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Monday, Oct. 24, 2016

Hess Lodge to host child ID program

Wednesday, October 3, 2012

Mason and West Tennessee Regional Director of the Child Identification Program Casey Hood of Troy records the fingerprints of 5-year-old Madison Clark as her older sister, Jessica, looks on. The two were the first to take part in Hess Lodge No. 92's first CHIP program. The lodge, located on Troy Avenue, will host a child-identification event from 9 a.m. until 1 p.m., on Saturday, Oct. 6. The event allows families to record their child's vital information in a handy kit that stays in their possession. The free kit records fingerprints, current height and weight, and hair and DNA samples.
It is every parent's nightmare.

And, unfortunately, it has become a reality for many families faced with a missing child or adolescent. They wake up each morning intent on searching for the child they hold dear, hoping and praying that this is the day their loved one will return home safely.

Statistics on missing and exploited children are staggering.

"Over 2 million children a year are reported missing or exploited," said Casey Hood of Troy, a Mason who currently holds the title of West Tennessee Regional Director of the Child Identification Program. "In the 1990s, there was slightly over a 60 percent chance that those children would be recovered. At the end of 2010, (with the inception of the) Amber Alert and the Child Identification Program, there was a 92 percent chance you would recover your child. My hope is that every child in the state of Tennessee whose parents want a (child identification) kit will have one."

Although the Amber Alert system is now available in all 50 states, Hood said CHIP programs -- which provide families a way to document and organize fingerprints, DNA samples and the most up-to-date descriptions of their children -- were too expensive to be available to all families interested in them.

Since 1994, Masonic lodges across the country have answered the charge by initiating CHIP programs in states throughout the Union.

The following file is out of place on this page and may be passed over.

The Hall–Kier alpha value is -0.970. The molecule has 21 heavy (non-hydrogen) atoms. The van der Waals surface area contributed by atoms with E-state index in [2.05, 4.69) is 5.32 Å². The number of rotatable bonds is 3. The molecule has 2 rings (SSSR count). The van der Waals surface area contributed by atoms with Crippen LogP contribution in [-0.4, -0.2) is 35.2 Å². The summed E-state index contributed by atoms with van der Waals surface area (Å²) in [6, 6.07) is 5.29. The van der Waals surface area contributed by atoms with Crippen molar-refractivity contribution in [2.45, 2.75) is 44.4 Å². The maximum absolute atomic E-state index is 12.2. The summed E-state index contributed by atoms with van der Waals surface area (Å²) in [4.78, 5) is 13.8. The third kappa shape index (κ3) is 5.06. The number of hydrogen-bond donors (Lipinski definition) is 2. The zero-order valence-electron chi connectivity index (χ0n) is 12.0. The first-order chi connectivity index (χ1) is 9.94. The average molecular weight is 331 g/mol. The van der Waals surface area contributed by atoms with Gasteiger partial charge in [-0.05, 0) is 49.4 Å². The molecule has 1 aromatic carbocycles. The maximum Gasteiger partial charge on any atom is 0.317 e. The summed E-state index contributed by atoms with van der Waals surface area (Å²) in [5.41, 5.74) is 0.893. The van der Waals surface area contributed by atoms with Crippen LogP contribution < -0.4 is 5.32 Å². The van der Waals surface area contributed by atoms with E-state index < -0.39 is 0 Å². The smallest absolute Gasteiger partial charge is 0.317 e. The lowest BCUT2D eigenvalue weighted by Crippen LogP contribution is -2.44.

"In 1994, (Masons attending) the Grand Masters Conference were asked to take over (making CHIP programs available nationwide)," said Hood. "Tennessee is the 30th state to take on the initiative."

This Saturday, Hess Lodge No. 92 in Dyersburg will host a free Child Identification Program for local children. The event will take place at the lodge located on Troy Avenue from 9 a.m. until 1 p.m., on Saturday, Oct. 6.

Hood said members of the Lodge will have someone to greet residents as they enter the parking lot and several stations set up in the building to allow residents to come and go quickly.

"From the time you park the car until you walk out the door, it is 15 minutes and you're gone," said Hood. "We do not retain any of the child's information. Someone will be here to help you complete the kit, but then the kit and all the information go back home with the family."

Kits include a card with a place for a current photo and places to log in height, weight, hair color, eye color and any distinguishing marks or characteristics. Ink strips are included to record fingerprints in a designated space. Swabs and sterile bags are also available to brush the inside of the child's cheek and collect hair and fingernail samples.

"With these three samples, law enforcement officials can create a specific DNA match," said Hood, who shares other strategies for parents to follow when vacationing or planning outings with their families.

Cards in the kit include a place for the child's dentist to record an updated dental history, as well.

The kits are absolutely free, paid for by the Masonic Lodge internally with no donations requested or expected.

"Hopefully, this will all be a waste of money," said Hood. "We hope it will never have to be used. But if just one child is helped than we will get far and above what little reward we are looking for."

Those with questions concerning the Tennessee CHIP program may call Hood at (731) 446-8112.

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